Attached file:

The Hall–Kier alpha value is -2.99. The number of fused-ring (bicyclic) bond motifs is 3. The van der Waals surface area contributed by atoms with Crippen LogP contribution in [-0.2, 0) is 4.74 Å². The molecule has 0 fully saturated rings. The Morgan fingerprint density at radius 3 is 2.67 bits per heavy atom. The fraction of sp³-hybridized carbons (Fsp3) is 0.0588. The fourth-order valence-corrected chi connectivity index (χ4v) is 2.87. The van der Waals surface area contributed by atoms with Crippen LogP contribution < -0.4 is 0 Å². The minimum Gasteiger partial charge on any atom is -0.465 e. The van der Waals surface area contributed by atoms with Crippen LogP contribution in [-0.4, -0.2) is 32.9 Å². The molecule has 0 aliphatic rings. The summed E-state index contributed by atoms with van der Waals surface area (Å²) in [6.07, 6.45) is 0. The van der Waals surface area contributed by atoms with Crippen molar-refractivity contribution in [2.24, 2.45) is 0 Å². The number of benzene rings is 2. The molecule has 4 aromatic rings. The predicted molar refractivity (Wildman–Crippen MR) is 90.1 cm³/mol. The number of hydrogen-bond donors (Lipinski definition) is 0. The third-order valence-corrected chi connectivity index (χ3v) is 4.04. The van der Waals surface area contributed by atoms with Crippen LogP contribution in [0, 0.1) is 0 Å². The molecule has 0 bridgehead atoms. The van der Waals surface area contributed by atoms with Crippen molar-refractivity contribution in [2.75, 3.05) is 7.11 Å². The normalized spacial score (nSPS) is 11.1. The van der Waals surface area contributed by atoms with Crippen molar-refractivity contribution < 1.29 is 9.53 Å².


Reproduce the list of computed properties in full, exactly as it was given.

The Hall–Kier alpha value is -2.99. The number of fused-ring (bicyclic) bond motifs is 3. The van der Waals surface area contributed by atoms with Crippen LogP contribution in [-0.2, 0) is 4.74 Å². The molecule has 0 fully saturated rings. The Morgan fingerprint density at radius 3 is 2.67 bits per heavy atom. The fraction of sp³-hybridized carbons (Fsp3) is 0.0588. The fourth-order valence-corrected chi connectivity index (χ4v) is 2.87. The van der Waals surface area contributed by atoms with Crippen LogP contribution < -0.4 is 0 Å². The minimum Gasteiger partial charge on any atom is -0.465 e. The van der Waals surface area contributed by atoms with Crippen LogP contribution in [-0.4, -0.2) is 32.9 Å². The molecule has 0 aliphatic rings. The summed E-state index contributed by atoms with van der Waals surface area (Å²) in [6.07, 6.45) is 0. The van der Waals surface area contributed by atoms with Crippen molar-refractivity contribution in [2.24, 2.45) is 0 Å². The number of benzene rings is 2. The molecule has 4 aromatic rings. The predicted molar refractivity (Wildman–Crippen MR) is 90.1 cm³/mol. The number of hydrogen-bond donors (Lipinski definition) is 0. The third-order valence-corrected chi connectivity index (χ3v) is 4.04. The van der Waals surface area contributed by atoms with Crippen LogP contribution in [0, 0.1) is 0 Å². The molecule has 0 bridgehead atoms. The van der Waals surface area contributed by atoms with Crippen molar-refractivity contribution in [2.75, 3.05) is 7.11 Å². The normalized spacial score (nSPS) is 11.1. The van der Waals surface area contributed by atoms with Crippen molar-refractivity contribution < 1.29 is 9.53 Å².